Hundreds of protesters marched late last month in Sunset Park in memory of an immigrant construction worker who was killed on the job and to demand that the city take action to safeguard work sites.
The marchers, organized by the grass-roots organization Workers Justice Project, walked past Seventh Avenue and 39th Street, the site where Luis Almonte was killed after a 30-foot-high wall collapsed on him in September.
The march, which took place on April 28, coincided with Workers’ Memorial Day, a day that pays tribute to employees killed on the job. Councilmember Carlos Menchaca, a Democrat who represents Sunset Park and Red Hook, joined the marchers.
The participants marched through the streets of Sunset Park carrying a box resembling a coffin to symbolize their anger and frustration over workplace deaths.
Almonte, an immigrant from the Dominican Republic, was one of the six workers in New York City who died on the job over the past seven months, according to the Workers Justice Project.
“We cannot let these employers own our lives,” said construction worker Luis Albendano, a WJP member.
Another WJP member, Prospero Martinez, spoke to the marchers about surviving a harrowing job site accident in which he fell from the second floor of a building targeted for demolition. “Today, I feel lucky to be here with you. There months ago, I fell from a second floor that left me with a broken arm. It’s been three months without being able to work,” he said.
The marchers observed a moment of silence at the site of Almonte’s deadly accident.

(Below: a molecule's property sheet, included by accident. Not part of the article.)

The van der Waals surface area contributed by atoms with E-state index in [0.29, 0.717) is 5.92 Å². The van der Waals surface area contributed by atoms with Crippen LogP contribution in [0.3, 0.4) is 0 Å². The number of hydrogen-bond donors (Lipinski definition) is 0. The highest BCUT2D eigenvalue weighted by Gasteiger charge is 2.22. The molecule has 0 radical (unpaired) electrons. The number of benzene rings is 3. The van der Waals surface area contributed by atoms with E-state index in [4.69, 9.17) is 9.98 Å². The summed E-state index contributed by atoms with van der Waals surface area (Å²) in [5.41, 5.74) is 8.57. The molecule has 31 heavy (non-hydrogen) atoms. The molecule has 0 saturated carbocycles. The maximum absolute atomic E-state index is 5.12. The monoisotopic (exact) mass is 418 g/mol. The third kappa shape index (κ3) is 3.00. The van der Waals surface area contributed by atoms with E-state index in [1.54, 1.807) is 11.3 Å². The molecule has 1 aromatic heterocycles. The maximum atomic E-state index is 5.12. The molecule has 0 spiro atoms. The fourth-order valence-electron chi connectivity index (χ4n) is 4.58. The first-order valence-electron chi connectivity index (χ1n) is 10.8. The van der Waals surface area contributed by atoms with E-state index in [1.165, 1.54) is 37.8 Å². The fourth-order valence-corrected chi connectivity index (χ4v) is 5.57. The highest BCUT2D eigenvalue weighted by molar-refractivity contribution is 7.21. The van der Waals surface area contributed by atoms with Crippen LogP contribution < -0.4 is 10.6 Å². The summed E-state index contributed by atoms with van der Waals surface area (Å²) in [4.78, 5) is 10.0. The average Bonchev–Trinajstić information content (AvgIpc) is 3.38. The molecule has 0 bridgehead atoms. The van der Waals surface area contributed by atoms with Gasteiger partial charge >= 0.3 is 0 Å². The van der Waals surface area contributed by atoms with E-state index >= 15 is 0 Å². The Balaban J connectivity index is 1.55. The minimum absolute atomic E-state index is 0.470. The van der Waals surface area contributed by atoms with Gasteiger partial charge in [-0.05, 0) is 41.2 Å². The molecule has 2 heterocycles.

Construction sites are getting more and more dangerous, according to WJP Executive Director Ligia Guallpa. “The construction industry is a problem. It’s one of the deadliest industries. And these deaths are preventable,” she told this newspaper.
Many of the construction workers laboring in dangerous conditions are immigrants, she added.
Another employee recalled having to work with electrical equipment while water was leaking from the roof of a construction site.
“We Latinos are the most affected by unsafe working conditions, especially in construction where we aren’t given training or protective equipment. We’re fed up with the treatment we’re getting and that’s why we’re marching today. We want to be treated like human beings,” protester Manuel Albenado said.
“We need to stop blaming workers and hold employers accountable. It’s about dignity. It’s about respect. The workers deserve to be recognized,” Guallpa said.
A major part of the problem is a lack of oversight, she said.
“There are developers all over the city who are building multi-million-dollar homes. They’re getting big tax breaks from the government. But there is no commitment from them to hire union labor or to have safety measures in place. There is no accountability from big developers. The workers are putting their lives on the line. The developers want to work cheaply and quickly. We need a system that will hold them accountable,” Guallpa said.
The city is not properly regulating the industry, she charged.
The WJP is calling for the establishment of a construction enforcement task force. “We want to bring in different agencies and representatives,” Guallpa said, listing the Department of Buildings, the Department of Labor, the National Labor Relations Board, the city’s five district attorneys and leaders of community organizations.
Guallpa also wants more spot inspections of worksites and for construction contractors’ licenses to be revoked if they fail the inspections.
There has been progress on some fronts, but existing laws need to be strengthened, Guallpa said.
She cited Local Law 196, a bill sponsored by Public Advocate Jumaane Williams in 2017 when he was in the City Council that mandates 30 hours of safety training for construction workers. Menchaca co-sponsored the legislation. The WJP wants employers to pay for the classes, rather than the workers, Guallpa said.